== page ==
Twenty-five new members of Parliament will pick up a pay packet of at least $141,800 - a huge pay rise for some of the newcomers.
The base salary increases for MPs who are party leaders, deputy leaders, party whips or select committee chairs or deputy chairs.
MPs are also eligible for accommodation, travel and communications services which include computers, internet services and cellphones.
They will have access to free domestic air travel, as will their partners, as long as it is not for private business purposes.
For those not based in Wellington, accommodation in Wellington will be subsidised by up to $24,000 a year.
For incoming Green MP Eugenie Sage, the new salary is almost three times the $52,000 she earned as a regional councillor for Environment Canterbury.
"I only became aware of the salary very recently ... I'm delighted to be an MP, not because of the salary, but because of the opportunity to achieve good, green change, and to be part of a great team working to do that."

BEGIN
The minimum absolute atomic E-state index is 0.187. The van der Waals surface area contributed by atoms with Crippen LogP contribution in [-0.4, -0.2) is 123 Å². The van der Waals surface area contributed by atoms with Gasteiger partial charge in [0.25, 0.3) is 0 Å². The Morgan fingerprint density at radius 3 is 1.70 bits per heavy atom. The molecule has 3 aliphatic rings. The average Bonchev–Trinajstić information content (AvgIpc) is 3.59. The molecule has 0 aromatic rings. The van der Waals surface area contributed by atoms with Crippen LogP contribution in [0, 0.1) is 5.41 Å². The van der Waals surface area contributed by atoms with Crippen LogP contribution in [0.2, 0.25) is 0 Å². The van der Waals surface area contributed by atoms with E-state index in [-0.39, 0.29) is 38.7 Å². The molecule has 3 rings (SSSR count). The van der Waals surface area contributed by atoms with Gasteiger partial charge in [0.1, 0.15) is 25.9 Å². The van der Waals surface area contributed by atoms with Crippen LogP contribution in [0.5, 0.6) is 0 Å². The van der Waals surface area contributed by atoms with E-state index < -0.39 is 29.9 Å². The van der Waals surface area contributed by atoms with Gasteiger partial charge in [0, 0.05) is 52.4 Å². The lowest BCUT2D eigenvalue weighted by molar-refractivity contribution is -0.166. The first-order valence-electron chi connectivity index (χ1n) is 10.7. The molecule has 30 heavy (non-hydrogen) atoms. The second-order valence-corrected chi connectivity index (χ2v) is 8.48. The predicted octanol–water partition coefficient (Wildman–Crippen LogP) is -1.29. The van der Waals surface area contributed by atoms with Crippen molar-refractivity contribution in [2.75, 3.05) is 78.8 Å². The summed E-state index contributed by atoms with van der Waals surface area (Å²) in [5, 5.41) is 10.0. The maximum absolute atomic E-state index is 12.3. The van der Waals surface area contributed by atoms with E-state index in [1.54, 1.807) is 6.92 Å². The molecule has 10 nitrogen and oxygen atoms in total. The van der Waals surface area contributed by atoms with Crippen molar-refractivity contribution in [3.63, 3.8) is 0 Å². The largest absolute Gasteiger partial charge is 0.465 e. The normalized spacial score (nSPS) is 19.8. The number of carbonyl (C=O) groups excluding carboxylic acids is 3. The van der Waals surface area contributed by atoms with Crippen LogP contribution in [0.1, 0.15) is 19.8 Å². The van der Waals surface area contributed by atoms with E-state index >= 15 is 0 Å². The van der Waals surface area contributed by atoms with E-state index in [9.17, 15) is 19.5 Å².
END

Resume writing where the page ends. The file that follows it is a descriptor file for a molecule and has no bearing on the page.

A triumphant return for New Zealand First leader Winston Peters also means a salary of $169,510, including extras for each MP in the party.
But it is believed that Mr Peters will stop collecting a parliamentary pension, though he is eligible for New Zealand superannuation.
New Act MP John Banks, who turned 65 last week, has already said he will not collect NZ Superannuation.
If he becomes a minister outside cabinet, Mr Banks will earn $217,200.
New Labour MP for Wigram Megan Woods said MPs were paid a "generous salary. It's far more than what many of my constituents earn. But this is only day two on the job and I haven't been thinking a whole heap about the salary."
Ms Woods resigned her job as business manager at Plant & Food Research in April.
"I haven't earned any money since May so getting a pay cheque will be nice ..." she said.
MPs' salaries are handled by the independent Remuneration Authority, which this month gave MPs a 1.5 per cent pay rise and an additional $5000 lump sum to compensate for a cut in travel allowances.